Green Game: Tuesday, February 2015:
Women’s game: BC vs. Lindsay Wilson 5:30pm
Men’s game: BC vs. Alice Lloyd 7:30pm
So, what are these two competitions about?
Dates: February 1st-March 28th
The college has been participating in this annual competition since 2012, increasing student awareness about why we need to recycle. The goal of the competition is to reduce waste, reuse materials whenever possible, and increase recycling efforts to prevent those items from going to landfills. Participating colleges learn a great deal about what we can recycle, tips on what to do with reusable materials, and about effects on the environment when being more sustainable.
Here’s a list of materials that you can recycle at Berea College:
Campus Conservation Nationals (CCN)
Dates: February 9th-February 28th
Out of the 109 participating colleges in the electricity category, Berea College ranked among the top 10 best colleges at reducing energy consumption! One of the most successful activities we had was the 1st Carbon Neutral Basketball Game in the State of KY.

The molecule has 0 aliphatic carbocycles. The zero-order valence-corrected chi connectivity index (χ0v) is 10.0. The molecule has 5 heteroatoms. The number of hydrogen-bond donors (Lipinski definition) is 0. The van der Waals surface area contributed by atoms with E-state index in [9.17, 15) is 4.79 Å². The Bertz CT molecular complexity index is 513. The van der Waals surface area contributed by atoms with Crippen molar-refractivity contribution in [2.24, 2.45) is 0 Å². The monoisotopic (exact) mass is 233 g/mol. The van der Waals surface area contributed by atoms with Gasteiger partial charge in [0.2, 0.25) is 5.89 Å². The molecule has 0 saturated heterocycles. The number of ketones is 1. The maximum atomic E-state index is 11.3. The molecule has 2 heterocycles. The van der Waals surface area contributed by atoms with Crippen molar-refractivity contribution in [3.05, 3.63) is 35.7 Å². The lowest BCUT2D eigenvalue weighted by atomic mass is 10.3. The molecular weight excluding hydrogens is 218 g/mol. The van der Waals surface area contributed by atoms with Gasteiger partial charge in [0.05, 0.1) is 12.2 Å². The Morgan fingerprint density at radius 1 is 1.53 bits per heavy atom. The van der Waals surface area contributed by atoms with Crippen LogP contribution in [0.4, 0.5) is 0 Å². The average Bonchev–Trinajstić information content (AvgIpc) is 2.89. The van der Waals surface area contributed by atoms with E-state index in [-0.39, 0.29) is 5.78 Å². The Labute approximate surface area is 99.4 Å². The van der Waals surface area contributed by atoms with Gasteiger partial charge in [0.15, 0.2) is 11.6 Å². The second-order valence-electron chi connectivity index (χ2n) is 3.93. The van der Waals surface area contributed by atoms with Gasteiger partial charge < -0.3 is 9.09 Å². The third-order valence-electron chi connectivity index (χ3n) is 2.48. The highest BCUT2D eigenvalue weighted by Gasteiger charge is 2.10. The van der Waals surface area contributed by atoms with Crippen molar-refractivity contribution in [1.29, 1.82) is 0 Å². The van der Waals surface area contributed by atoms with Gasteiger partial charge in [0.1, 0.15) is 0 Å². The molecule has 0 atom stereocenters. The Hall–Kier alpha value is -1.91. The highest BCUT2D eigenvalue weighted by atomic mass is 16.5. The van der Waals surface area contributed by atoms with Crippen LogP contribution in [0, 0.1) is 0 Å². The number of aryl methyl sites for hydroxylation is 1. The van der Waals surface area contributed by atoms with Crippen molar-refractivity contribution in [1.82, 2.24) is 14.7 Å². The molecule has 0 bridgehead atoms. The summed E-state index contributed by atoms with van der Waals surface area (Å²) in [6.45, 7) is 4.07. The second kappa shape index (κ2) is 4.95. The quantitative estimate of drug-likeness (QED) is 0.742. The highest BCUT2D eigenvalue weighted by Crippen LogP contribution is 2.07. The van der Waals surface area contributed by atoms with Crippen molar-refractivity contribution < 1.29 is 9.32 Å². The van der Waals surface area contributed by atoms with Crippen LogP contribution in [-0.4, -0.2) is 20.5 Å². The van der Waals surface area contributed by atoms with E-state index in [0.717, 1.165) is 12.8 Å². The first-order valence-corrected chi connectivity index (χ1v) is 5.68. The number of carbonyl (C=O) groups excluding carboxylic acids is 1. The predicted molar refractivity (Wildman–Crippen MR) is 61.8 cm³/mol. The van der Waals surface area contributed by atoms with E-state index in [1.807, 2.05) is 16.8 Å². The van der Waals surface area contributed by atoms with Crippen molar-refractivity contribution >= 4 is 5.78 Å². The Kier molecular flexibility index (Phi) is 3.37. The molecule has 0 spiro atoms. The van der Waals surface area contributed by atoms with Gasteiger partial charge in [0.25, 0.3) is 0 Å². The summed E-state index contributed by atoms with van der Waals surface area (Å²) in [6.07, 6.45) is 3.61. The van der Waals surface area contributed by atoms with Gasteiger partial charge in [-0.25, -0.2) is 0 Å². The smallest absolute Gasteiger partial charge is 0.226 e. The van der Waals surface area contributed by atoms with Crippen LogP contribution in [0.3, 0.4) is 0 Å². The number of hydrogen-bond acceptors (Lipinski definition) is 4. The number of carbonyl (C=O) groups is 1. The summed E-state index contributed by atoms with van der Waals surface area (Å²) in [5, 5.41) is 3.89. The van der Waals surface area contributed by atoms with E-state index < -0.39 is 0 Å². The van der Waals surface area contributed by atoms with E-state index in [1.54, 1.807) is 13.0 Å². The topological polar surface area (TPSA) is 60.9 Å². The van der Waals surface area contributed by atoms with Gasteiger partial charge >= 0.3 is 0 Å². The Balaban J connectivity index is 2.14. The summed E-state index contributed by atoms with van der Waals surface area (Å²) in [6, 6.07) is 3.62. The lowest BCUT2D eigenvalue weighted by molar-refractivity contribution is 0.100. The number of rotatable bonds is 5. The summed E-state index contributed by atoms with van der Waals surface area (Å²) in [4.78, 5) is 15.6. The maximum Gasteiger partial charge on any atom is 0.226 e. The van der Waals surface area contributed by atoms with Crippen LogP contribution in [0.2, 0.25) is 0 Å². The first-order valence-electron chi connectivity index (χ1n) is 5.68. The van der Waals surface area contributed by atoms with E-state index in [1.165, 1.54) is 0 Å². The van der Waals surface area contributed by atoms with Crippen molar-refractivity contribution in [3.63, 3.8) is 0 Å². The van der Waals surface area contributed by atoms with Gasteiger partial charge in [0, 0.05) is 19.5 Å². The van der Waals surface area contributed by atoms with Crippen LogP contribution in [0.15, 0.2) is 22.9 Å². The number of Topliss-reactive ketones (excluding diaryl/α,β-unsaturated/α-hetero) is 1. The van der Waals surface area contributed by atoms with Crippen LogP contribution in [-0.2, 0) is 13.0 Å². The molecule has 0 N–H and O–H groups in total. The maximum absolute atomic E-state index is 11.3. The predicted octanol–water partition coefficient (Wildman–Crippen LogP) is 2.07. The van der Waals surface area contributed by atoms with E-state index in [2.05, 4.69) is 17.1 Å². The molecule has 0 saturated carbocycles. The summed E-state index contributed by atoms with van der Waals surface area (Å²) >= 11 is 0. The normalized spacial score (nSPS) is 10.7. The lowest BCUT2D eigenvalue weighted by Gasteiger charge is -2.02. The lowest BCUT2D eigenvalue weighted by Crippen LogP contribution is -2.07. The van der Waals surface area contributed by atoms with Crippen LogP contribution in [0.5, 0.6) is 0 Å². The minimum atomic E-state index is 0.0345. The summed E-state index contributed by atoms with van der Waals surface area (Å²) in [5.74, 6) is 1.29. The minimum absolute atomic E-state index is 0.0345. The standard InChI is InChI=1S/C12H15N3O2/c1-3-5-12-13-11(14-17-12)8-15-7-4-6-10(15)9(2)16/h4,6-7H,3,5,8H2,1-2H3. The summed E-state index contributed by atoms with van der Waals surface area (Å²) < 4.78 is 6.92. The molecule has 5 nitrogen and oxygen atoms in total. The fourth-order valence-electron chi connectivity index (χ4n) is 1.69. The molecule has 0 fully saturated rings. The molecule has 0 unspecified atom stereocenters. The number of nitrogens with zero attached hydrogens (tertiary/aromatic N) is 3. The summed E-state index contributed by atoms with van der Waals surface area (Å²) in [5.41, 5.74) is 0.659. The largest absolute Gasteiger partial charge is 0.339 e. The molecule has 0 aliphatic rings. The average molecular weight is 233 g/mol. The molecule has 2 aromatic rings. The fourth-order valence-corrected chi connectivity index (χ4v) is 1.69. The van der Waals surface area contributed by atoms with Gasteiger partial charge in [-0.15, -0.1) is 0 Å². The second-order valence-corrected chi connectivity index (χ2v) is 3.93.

The goal of CCN is to reduce energy consumption and educate students and the community in general about practices that reduce the amount of energy we consume.
Here are some facts about the best energy reducer dorms last year:
1st: Home Management 23%
2nd: Kettering 22.8%
4th: Seabury 14.3%
5th: Deep Green 12.9%
The 2nd Carbon Neutral Basketball game will take place on Tuesday, February 2015:
Women’s game: BC vs. Lindsay Wilson 5:30pm
Men’s game: BC vs. Alice Lloyd 7:30pm
There will be some surprises during both half-time games!
Tips to reduce energy:
– Unplug electronic devices when you are not using them
– Turn off TV, lights, laptops
– Share dorm fridges!
Building Dashboard at the college: http://buildingdashboard.net/berea/#/berea//
Recyclemania: http: //recyclemaniacs.org/
Compete to reduce: http://www.competetoreduce.org/2014
Food security, according to the World Food Summit, is considered to exist “when all people at all times have access to sufficient, safe, and nutritious food to maintain a healthy and active life”. In today’s world, with more than 850 million under-nourished people, we are tremendously far from saying that food security exists. The idea of food security does not simply entail feeding the people of the world but strives to do so in a way that is sustainable and beneficial to local communities across the globe. In order to do this successfully, organizations that strive to implement food security must try to get to the root to hunger. Is food insecurity due to production issues, war, or lack of materials, land, water, or seed? The causes are as diverse as the land, posing a large challenge to people striving towards accomplishing food security.